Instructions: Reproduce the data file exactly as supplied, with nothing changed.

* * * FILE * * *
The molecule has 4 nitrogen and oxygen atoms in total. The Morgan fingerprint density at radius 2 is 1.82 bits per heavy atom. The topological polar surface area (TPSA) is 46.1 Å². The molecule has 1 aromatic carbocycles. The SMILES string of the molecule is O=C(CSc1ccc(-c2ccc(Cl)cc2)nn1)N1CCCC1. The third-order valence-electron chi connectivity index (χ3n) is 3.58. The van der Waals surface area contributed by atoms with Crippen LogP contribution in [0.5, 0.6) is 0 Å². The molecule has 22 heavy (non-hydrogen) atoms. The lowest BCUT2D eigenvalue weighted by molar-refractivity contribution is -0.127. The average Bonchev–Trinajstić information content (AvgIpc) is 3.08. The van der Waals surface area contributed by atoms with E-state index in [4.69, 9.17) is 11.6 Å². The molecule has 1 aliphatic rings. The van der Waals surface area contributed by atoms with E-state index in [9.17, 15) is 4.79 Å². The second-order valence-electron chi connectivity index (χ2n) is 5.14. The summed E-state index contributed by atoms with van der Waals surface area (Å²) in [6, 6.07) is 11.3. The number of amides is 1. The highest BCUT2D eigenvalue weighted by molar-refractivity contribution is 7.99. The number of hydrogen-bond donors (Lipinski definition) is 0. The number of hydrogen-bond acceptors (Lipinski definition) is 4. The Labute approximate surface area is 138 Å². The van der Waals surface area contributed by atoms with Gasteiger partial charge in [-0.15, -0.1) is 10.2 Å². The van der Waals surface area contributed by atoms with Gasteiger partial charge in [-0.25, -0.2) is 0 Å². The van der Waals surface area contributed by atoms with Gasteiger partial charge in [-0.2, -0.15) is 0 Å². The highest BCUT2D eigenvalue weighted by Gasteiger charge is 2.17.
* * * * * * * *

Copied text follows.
The molecule has 4 nitrogen and oxygen atoms in total. The Morgan fingerprint density at radius 2 is 1.82 bits per heavy atom. The topological polar surface area (TPSA) is 46.1 Å². The molecule has 1 aromatic carbocycles. The SMILES string of the molecule is O=C(CSc1ccc(-c2ccc(Cl)cc2)nn1)N1CCCC1. The third-order valence-electron chi connectivity index (χ3n) is 3.58. The van der Waals surface area contributed by atoms with Crippen LogP contribution in [0.5, 0.6) is 0 Å². The molecule has 22 heavy (non-hydrogen) atoms. The lowest BCUT2D eigenvalue weighted by molar-refractivity contribution is -0.127. The average Bonchev–Trinajstić information content (AvgIpc) is 3.08. The van der Waals surface area contributed by atoms with E-state index in [4.69, 9.17) is 11.6 Å². The molecule has 1 aliphatic rings. The van der Waals surface area contributed by atoms with E-state index in [9.17, 15) is 4.79 Å². The second-order valence-electron chi connectivity index (χ2n) is 5.14. The summed E-state index contributed by atoms with van der Waals surface area (Å²) in [6, 6.07) is 11.3. The number of amides is 1. The highest BCUT2D eigenvalue weighted by molar-refractivity contribution is 7.99. The number of hydrogen-bond donors (Lipinski definition) is 0. The number of hydrogen-bond acceptors (Lipinski definition) is 4. The Labute approximate surface area is 138 Å². The van der Waals surface area contributed by atoms with Gasteiger partial charge in [-0.15, -0.1) is 10.2 Å². The van der Waals surface area contributed by atoms with Gasteiger partial charge in [-0.25, -0.2) is 0 Å². The van der Waals surface area contributed by atoms with Gasteiger partial charge in [-0.2, -0.15) is 0 Å². The highest BCUT2D eigenvalue weighted by Gasteiger charge is 2.17.